The SELECT would use the incremented value even if caching wasn't involved. SQL guarantees that operations will be done in the order requested.
The remark about caching has to do with the fact that, like most modern DB engines, MySQL makes use of a *HUGE* in-memory cache. Many many megabytes. (We actually had one system where we "tuned" MySQL to use 75% of available memory. Yes, you can do that. By default, though, it uses a lot less than that.)
So when you make a query of any kind on a given record, the disk *BLOCK* that contains that record is loaded into memory. And the DB engine kind of assumes that the most recent record fetches are going to be needed again, so it KEEPS that block in memory as long as it can (that is, it caches it).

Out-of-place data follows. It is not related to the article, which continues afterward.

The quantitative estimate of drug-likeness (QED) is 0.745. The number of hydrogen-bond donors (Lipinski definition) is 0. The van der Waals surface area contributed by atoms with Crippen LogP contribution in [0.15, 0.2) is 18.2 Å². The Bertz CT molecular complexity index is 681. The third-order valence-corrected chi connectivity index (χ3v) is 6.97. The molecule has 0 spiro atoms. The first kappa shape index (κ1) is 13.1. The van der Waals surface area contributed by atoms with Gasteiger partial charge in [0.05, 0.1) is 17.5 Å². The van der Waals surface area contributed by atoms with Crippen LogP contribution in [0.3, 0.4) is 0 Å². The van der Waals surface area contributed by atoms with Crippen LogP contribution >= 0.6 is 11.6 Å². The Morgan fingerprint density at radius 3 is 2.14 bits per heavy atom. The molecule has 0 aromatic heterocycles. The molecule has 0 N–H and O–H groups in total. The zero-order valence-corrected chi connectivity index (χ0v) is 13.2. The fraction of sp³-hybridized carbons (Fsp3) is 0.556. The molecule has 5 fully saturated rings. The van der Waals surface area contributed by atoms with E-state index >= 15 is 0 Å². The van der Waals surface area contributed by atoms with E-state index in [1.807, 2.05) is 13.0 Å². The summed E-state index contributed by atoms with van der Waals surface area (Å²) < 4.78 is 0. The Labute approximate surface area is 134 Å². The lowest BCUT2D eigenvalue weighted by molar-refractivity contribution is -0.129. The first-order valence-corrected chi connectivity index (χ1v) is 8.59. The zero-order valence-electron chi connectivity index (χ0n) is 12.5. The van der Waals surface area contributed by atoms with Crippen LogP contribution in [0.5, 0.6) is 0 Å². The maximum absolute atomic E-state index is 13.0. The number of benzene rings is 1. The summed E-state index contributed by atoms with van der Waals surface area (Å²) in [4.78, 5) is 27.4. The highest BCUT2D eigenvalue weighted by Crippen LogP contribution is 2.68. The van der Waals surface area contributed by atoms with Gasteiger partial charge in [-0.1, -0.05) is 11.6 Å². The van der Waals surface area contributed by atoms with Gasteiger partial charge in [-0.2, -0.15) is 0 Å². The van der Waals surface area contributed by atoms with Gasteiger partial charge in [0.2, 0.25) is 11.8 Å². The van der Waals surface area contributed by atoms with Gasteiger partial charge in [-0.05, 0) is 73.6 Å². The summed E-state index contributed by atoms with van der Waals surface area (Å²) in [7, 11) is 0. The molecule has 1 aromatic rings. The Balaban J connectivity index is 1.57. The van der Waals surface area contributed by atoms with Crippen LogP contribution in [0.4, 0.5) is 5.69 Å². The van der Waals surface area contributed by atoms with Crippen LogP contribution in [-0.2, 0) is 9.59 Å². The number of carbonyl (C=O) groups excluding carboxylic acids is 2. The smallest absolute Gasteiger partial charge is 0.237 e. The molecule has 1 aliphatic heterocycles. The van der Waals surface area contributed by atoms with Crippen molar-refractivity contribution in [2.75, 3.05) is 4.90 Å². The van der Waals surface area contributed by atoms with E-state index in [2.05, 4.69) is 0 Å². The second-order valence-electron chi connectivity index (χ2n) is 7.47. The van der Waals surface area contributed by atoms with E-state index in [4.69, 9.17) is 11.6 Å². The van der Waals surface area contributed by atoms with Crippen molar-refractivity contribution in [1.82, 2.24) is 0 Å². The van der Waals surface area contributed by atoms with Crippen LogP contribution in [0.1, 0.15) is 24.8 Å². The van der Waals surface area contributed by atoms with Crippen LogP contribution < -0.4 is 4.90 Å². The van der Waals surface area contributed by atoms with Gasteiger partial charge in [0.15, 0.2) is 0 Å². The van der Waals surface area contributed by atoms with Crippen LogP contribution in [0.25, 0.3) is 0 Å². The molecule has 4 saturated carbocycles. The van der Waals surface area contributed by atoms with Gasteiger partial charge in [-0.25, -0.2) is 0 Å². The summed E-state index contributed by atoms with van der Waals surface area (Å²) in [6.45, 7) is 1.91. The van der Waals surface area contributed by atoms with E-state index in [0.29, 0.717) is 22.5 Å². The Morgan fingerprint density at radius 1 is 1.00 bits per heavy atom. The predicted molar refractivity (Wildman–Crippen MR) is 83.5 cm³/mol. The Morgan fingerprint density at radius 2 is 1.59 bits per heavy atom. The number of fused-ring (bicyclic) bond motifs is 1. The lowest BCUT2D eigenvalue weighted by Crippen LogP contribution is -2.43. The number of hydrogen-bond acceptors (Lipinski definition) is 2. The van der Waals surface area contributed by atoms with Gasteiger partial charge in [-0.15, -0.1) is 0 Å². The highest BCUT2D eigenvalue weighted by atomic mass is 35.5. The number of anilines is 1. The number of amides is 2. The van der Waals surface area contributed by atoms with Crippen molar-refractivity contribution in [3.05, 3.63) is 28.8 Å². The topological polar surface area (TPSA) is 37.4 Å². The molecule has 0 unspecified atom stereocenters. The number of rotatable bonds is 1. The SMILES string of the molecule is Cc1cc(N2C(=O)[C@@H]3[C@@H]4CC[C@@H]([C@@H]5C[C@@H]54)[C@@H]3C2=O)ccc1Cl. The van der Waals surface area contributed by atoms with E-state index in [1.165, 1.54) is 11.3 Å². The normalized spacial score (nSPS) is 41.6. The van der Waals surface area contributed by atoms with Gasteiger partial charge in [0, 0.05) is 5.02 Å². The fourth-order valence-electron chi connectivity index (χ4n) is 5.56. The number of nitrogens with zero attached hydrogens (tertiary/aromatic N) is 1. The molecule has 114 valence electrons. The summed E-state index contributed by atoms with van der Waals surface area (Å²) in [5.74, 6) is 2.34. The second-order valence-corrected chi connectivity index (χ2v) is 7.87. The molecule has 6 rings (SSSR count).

In a typical MySQL installation, you can pretty much count on any record that was fetched till being in the cache many seconds or even a minute or two after it was fetched. And clearly if you do an UPDATE immediately followed by a SELECT as I do in the Procedure--or even if you do two separate queries, SELECT followed by UPDATE as in your first post--the record *WILL* still be in memory. So the second operation doesn't involve use of the disk at all. MySQL just remembers where it put that block in its memory cache and ZAM! It's all done in memory.
(Of course, after an UPDATE, eventually that disk block needs to be written back out to the disk, but MySQL does a lazy update, trying to schedule the writes when no other user-requested operations are taking place at a higher priority.)
An optimist sees the glass as half full.
A pessimist sees the glass as half empty.
A realist drinks it no matter how much there is.